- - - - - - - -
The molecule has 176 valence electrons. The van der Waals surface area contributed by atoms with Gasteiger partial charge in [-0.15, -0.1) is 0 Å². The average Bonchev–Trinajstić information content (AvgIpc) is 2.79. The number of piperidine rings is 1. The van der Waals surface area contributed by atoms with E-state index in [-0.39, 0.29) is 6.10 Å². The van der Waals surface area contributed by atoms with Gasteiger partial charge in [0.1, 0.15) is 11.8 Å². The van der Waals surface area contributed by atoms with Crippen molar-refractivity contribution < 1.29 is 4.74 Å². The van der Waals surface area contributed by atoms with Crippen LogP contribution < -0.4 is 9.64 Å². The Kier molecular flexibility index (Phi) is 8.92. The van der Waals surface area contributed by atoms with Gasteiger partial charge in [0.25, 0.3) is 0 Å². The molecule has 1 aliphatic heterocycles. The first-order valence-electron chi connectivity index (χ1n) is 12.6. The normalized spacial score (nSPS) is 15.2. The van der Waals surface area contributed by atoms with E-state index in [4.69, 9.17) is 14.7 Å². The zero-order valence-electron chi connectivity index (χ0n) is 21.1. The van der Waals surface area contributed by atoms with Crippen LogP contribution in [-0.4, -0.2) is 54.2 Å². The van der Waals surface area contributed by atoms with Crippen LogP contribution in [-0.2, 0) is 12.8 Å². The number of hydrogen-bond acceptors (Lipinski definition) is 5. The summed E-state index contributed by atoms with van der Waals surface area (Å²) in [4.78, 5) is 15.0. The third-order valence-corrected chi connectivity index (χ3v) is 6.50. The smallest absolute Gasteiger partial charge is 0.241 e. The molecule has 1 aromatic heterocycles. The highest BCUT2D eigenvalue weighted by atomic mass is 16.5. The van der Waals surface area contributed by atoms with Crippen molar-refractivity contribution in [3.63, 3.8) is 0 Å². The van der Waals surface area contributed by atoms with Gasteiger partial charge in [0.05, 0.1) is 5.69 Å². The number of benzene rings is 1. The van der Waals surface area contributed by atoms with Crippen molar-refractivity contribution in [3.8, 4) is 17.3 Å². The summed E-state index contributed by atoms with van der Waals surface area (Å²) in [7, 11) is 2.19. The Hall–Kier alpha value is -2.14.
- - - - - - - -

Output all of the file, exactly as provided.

The molecule has 176 valence electrons. The van der Waals surface area contributed by atoms with Gasteiger partial charge in [-0.15, -0.1) is 0 Å². The average Bonchev–Trinajstić information content (AvgIpc) is 2.79. The number of piperidine rings is 1. The van der Waals surface area contributed by atoms with E-state index in [-0.39, 0.29) is 6.10 Å². The van der Waals surface area contributed by atoms with Gasteiger partial charge in [0.1, 0.15) is 11.8 Å². The van der Waals surface area contributed by atoms with Crippen molar-refractivity contribution < 1.29 is 4.74 Å². The van der Waals surface area contributed by atoms with Crippen LogP contribution < -0.4 is 9.64 Å². The Kier molecular flexibility index (Phi) is 8.92. The van der Waals surface area contributed by atoms with Gasteiger partial charge in [0.25, 0.3) is 0 Å². The molecule has 1 aliphatic heterocycles. The first-order valence-electron chi connectivity index (χ1n) is 12.6. The normalized spacial score (nSPS) is 15.2. The van der Waals surface area contributed by atoms with E-state index in [4.69, 9.17) is 14.7 Å². The zero-order valence-electron chi connectivity index (χ0n) is 21.1. The van der Waals surface area contributed by atoms with Crippen LogP contribution in [-0.4, -0.2) is 54.2 Å². The van der Waals surface area contributed by atoms with Crippen LogP contribution in [-0.2, 0) is 12.8 Å². The number of hydrogen-bond acceptors (Lipinski definition) is 5. The summed E-state index contributed by atoms with van der Waals surface area (Å²) in [4.78, 5) is 15.0. The third-order valence-corrected chi connectivity index (χ3v) is 6.50. The smallest absolute Gasteiger partial charge is 0.241 e. The molecule has 1 aromatic heterocycles. The highest BCUT2D eigenvalue weighted by atomic mass is 16.5. The van der Waals surface area contributed by atoms with Crippen molar-refractivity contribution in [3.63, 3.8) is 0 Å². The van der Waals surface area contributed by atoms with Gasteiger partial charge in [0.05, 0.1) is 5.69 Å². The number of benzene rings is 1. The van der Waals surface area contributed by atoms with Crippen molar-refractivity contribution in [3.8, 4) is 17.3 Å². The summed E-state index contributed by atoms with van der Waals surface area (Å²) in [7, 11) is 2.19. The Hall–Kier alpha value is -2.14.